Ironically, the best existing hopes of economic stimulus that we can point to are the two projects started under the OBA government amid fierce opposition. The St George’s hotel and the airport project that were so vehemently opposed by the PLP before the election are the biggest economic projects occurring at present. Were it not for these two projects, Bermuda’s economy would be declining fast and furious.

In addition, in a little more than a month, hundreds of tourists will flock to the island for the ITU World Triathlon Bermuda. This is another OBA stimulus package that will put money in the pockets of Mr and Mrs Bermuda.

In contrast, the present government’s primary strategy for economic recovery seems to pin our hopes on creating committees to tell us what we already know and hoping that somehow tourists will come back in droves.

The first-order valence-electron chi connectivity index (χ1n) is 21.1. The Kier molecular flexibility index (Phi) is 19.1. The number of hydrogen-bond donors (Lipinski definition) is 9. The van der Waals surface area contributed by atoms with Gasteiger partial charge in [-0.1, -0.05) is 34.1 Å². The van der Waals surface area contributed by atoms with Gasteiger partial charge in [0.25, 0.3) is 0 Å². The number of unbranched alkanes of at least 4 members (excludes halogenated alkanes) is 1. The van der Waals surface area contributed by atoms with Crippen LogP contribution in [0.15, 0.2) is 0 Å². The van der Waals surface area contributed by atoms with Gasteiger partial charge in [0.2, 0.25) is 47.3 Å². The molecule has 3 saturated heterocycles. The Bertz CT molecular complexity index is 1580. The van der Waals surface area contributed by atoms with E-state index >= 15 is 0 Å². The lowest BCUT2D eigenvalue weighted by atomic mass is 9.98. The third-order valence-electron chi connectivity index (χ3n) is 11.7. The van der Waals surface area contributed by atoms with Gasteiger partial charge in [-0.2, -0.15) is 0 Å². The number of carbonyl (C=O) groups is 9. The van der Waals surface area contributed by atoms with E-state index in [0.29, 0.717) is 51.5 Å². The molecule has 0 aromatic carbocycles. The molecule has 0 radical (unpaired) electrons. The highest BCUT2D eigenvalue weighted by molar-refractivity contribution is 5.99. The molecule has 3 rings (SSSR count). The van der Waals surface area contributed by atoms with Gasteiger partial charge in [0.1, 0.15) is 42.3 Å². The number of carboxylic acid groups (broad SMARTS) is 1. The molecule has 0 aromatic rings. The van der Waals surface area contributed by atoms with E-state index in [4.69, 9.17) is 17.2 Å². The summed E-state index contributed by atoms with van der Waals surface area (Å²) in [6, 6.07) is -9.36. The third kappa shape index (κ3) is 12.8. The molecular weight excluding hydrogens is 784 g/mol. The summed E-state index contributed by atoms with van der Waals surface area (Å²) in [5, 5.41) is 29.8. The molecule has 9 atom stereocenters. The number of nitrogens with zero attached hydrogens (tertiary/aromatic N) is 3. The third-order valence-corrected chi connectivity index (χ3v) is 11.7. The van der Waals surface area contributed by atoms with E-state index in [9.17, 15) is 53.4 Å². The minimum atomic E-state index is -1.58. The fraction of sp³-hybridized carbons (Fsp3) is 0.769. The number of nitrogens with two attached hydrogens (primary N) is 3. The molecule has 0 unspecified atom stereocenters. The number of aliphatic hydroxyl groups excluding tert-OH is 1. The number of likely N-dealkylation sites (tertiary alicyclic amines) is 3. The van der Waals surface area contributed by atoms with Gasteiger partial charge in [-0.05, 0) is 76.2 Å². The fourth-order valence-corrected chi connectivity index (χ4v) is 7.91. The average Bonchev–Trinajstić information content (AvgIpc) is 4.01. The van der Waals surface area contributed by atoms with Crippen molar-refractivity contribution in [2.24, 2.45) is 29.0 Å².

Unfortunately, we will be waiting for a long time while we are stuck in the posture of “paralysis by analysis”.

In the meantime, here is a sobering snapshot of our present economic reality:

• Between September 2017 to December 2017, retail sales have decreased consistently from between 0.3 per cent and 0.8 per cent

• Economist Craig Simmons stated: “The risk of a recession for 2018 is high ... unless we have a turnaround soon with retail sales”

• Building permits for 2018 are trending lower than last year’s numbers — 837 in 2016, 773 in 2017 and 126 to date in 2018

• A quick glance through the real estate publications will glaringly reveal that home prices are falling. A $1.5 million home is 2008 will likely sell for less than $1 million today

• Unemployment remains at between 7 per cent and 9 per cent

• The present government has predicted a 4 per cent increase in government revenue, which is highly unlikely, as there is nothing new on the horizon to stimulate economic growth

• It is inevitable that government expenses will be significantly over what the PLP has projected

• Leading economic indicators point to a recession this year. Lagging economic indicators suggest even higher unemployment

Vic Ball was a One Bermuda Alliance senator from November 2014 to July 2017

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Published Mar 16, 2018 at 8:00 am (Updated Mar 16, 2018 at 8:53 am)

The interest rate elephant in the room